Mohammad Amir, who last played for Pakistan in August 2010 against England, has been selected for Pakistan's T20 and ODI squad for the upcoming tour of New Zealand. Amir had been banned from cricket related activities for five years after being involved in a spot-fixing case in 2010.
The youngster, then 22, was jailed for 6 months as well. While his ban was originally scheduled to expire in September 2015, he was given permission to play domestic cricket in Pakistan early last year. However, one was not sure whether the left arm pacer will be selected for the Pakistan team yet again after he, along with other cricketers -- Mohammad Asif and Salman Butt â€“ embarrassed Pakistan cricket with their greedy act.
After Amir's selection in Pakistan squad, there were some mixed feelings among some Pakistan cricketers with batsmen such as Mohammad Hafeez and Azhar Ali not attending the training camp in Lahore. The Pakistan Cricket Board sorted out the matter and Amir explained that he wasn't hurt by the behaviour.
"Everyone has an opinion and I respect that," ESPN Cricinfo quoted Amir as saying.
"It's their right to express whatever they felt and I am not hurt at all. You can't push and force people to do what they don't want to do. Whatever they said it was their opinion and I believe if there are issues it should be addressed, discussed. Credit should be given to the board as it intervened and united us all together."
However, Amir did find some consolation from the likes of New Zealand skipper, Brendon McCullum, who backed Amir's inclusion in the Pakistan team.
Irrespective of how Amir performs in Pakistan colours for the rest of his career, the 2010 spot-fixing case will always prove to be a black mark in his cricket resume. Now, the Pakistan bowler wants to win back the trust, which is not going to be easy.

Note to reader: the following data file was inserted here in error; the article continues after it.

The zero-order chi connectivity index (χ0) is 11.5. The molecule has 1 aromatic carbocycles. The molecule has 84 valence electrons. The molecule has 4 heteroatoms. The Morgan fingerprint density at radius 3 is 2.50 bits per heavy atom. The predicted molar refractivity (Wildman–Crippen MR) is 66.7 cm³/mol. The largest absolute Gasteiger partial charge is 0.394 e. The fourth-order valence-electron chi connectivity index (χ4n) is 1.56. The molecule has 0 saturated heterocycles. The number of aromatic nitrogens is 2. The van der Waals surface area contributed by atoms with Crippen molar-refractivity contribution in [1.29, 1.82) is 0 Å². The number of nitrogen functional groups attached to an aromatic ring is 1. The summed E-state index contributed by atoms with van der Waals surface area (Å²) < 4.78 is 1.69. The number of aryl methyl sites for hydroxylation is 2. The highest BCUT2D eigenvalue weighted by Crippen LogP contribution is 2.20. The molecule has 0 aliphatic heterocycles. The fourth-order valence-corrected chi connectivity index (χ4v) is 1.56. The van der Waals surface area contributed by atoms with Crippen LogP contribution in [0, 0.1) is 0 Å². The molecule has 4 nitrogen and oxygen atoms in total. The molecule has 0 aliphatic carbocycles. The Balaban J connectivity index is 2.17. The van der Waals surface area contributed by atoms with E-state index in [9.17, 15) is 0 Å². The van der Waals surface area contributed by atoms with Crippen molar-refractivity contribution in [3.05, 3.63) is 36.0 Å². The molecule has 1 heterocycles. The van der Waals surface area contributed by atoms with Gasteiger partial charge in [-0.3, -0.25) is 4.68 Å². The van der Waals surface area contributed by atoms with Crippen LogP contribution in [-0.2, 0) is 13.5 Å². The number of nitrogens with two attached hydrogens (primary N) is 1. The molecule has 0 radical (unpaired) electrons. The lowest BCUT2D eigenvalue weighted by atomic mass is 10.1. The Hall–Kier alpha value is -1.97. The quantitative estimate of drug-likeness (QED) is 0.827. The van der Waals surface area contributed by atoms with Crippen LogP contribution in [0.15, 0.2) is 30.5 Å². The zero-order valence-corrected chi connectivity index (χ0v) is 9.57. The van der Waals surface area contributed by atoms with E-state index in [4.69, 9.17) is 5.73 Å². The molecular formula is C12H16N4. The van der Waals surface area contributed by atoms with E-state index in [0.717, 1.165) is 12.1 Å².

"As a professional sportsman I can only give my best shot to win the trust back. I know it is a slow process and I will definitely win it with my performance. I am determined to do this for the fans who stood by me ... now it's all about their pride and I will be the guardian of their trust."
The gentleman's game, which has been witnessing a fair share of spot fixing cases from all around the world in recent years, has been hurting cricket fans, who worship national cricketers, especially in the sub-continent.
When such cases of spot-fixing take shape, cricket fans get disheartened and those cricketers, who plead guilty, have a huge task to win over their fans once again.
"I know people madly in love with cricket, they got hurt, and they now should trust me only because I want to give back their love for cricket, by performing. I want them to trust me because they lost something because of me and I want to give back with my whole heart and soul," said Amir.